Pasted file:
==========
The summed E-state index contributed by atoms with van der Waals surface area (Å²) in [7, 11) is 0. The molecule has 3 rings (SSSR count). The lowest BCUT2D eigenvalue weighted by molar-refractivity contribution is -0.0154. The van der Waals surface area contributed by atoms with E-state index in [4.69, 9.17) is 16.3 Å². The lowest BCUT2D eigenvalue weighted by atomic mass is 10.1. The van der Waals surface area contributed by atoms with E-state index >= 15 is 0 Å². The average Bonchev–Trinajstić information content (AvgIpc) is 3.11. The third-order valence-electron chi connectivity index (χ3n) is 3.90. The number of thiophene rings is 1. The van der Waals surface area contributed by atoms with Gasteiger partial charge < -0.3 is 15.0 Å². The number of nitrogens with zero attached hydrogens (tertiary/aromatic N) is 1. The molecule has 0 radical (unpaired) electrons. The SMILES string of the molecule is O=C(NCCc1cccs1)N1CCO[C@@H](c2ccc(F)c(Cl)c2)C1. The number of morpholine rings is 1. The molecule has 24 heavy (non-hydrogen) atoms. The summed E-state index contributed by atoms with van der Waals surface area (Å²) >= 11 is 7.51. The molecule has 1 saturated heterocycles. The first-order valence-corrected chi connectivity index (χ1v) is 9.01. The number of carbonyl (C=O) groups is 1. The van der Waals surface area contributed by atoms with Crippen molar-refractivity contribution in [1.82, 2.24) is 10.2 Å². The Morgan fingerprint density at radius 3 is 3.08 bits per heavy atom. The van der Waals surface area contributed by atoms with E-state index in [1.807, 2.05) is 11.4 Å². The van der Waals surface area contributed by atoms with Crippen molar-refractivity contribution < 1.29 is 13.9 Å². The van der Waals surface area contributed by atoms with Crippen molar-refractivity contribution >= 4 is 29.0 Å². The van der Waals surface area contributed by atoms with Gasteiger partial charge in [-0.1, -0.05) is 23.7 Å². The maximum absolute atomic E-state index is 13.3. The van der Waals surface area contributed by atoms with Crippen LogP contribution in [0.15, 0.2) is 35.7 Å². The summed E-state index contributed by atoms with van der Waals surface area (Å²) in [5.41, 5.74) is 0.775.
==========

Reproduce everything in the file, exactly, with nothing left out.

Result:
The summed E-state index contributed by atoms with van der Waals surface area (Å²) in [7, 11) is 0. The molecule has 3 rings (SSSR count). The lowest BCUT2D eigenvalue weighted by molar-refractivity contribution is -0.0154. The van der Waals surface area contributed by atoms with E-state index in [4.69, 9.17) is 16.3 Å². The lowest BCUT2D eigenvalue weighted by atomic mass is 10.1. The van der Waals surface area contributed by atoms with E-state index >= 15 is 0 Å². The average Bonchev–Trinajstić information content (AvgIpc) is 3.11. The third-order valence-electron chi connectivity index (χ3n) is 3.90. The number of thiophene rings is 1. The van der Waals surface area contributed by atoms with Gasteiger partial charge < -0.3 is 15.0 Å². The number of nitrogens with zero attached hydrogens (tertiary/aromatic N) is 1. The molecule has 0 radical (unpaired) electrons. The SMILES string of the molecule is O=C(NCCc1cccs1)N1CCO[C@@H](c2ccc(F)c(Cl)c2)C1. The number of morpholine rings is 1. The molecule has 24 heavy (non-hydrogen) atoms. The summed E-state index contributed by atoms with van der Waals surface area (Å²) >= 11 is 7.51. The molecule has 1 saturated heterocycles. The first-order valence-corrected chi connectivity index (χ1v) is 9.01. The number of carbonyl (C=O) groups is 1. The van der Waals surface area contributed by atoms with Crippen molar-refractivity contribution in [1.82, 2.24) is 10.2 Å². The Morgan fingerprint density at radius 3 is 3.08 bits per heavy atom. The van der Waals surface area contributed by atoms with E-state index in [1.807, 2.05) is 11.4 Å². The van der Waals surface area contributed by atoms with Crippen molar-refractivity contribution < 1.29 is 13.9 Å². The van der Waals surface area contributed by atoms with Crippen molar-refractivity contribution >= 4 is 29.0 Å². The van der Waals surface area contributed by atoms with Gasteiger partial charge in [-0.1, -0.05) is 23.7 Å². The maximum absolute atomic E-state index is 13.3. The van der Waals surface area contributed by atoms with Crippen LogP contribution in [0.15, 0.2) is 35.7 Å². The summed E-state index contributed by atoms with van der Waals surface area (Å²) in [5.41, 5.74) is 0.775.